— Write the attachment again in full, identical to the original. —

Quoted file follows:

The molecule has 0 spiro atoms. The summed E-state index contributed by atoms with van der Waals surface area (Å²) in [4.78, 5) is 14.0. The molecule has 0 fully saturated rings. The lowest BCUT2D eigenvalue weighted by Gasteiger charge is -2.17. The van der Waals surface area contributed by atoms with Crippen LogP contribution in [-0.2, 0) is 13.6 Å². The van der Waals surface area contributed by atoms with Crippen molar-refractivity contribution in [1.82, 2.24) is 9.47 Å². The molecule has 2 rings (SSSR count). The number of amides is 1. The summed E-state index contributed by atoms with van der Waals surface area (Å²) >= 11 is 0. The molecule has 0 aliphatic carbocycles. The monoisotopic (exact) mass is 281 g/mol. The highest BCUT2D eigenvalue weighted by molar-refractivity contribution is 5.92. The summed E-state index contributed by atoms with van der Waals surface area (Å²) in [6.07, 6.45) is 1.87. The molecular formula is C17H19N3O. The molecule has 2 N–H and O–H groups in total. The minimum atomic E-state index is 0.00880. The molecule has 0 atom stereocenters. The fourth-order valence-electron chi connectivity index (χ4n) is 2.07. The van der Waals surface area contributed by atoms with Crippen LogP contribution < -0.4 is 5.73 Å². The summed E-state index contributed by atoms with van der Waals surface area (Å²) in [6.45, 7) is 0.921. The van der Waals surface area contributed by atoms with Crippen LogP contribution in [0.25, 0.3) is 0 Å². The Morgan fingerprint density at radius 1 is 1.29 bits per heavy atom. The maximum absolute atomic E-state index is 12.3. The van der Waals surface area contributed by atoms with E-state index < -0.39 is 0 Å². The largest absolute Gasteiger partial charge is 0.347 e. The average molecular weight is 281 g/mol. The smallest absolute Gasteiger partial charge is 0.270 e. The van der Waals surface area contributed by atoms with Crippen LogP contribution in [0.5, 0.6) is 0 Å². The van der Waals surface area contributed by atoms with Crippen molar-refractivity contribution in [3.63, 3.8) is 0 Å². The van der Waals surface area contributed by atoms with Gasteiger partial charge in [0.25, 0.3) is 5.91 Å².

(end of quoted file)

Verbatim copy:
The molecule has 0 spiro atoms. The summed E-state index contributed by atoms with van der Waals surface area (Å²) in [4.78, 5) is 14.0. The molecule has 0 fully saturated rings. The lowest BCUT2D eigenvalue weighted by Gasteiger charge is -2.17. The van der Waals surface area contributed by atoms with Crippen LogP contribution in [-0.2, 0) is 13.6 Å². The van der Waals surface area contributed by atoms with Crippen molar-refractivity contribution in [1.82, 2.24) is 9.47 Å². The molecule has 2 rings (SSSR count). The number of amides is 1. The summed E-state index contributed by atoms with van der Waals surface area (Å²) >= 11 is 0. The molecule has 0 aliphatic carbocycles. The monoisotopic (exact) mass is 281 g/mol. The highest BCUT2D eigenvalue weighted by molar-refractivity contribution is 5.92. The summed E-state index contributed by atoms with van der Waals surface area (Å²) in [6.07, 6.45) is 1.87. The molecular formula is C17H19N3O. The molecule has 2 N–H and O–H groups in total. The minimum atomic E-state index is 0.00880. The molecule has 0 atom stereocenters. The fourth-order valence-electron chi connectivity index (χ4n) is 2.07. The van der Waals surface area contributed by atoms with Crippen LogP contribution < -0.4 is 5.73 Å². The summed E-state index contributed by atoms with van der Waals surface area (Å²) in [6.45, 7) is 0.921. The van der Waals surface area contributed by atoms with Crippen LogP contribution in [0.25, 0.3) is 0 Å². The Morgan fingerprint density at radius 1 is 1.29 bits per heavy atom. The maximum absolute atomic E-state index is 12.3. The van der Waals surface area contributed by atoms with E-state index < -0.39 is 0 Å². The largest absolute Gasteiger partial charge is 0.347 e. The average molecular weight is 281 g/mol. The smallest absolute Gasteiger partial charge is 0.270 e. The van der Waals surface area contributed by atoms with Crippen LogP contribution in [0.5, 0.6) is 0 Å². The van der Waals surface area contributed by atoms with Crippen molar-refractivity contribution in [3.63, 3.8) is 0 Å². The van der Waals surface area contributed by atoms with Gasteiger partial charge in [0.25, 0.3) is 5.91 Å².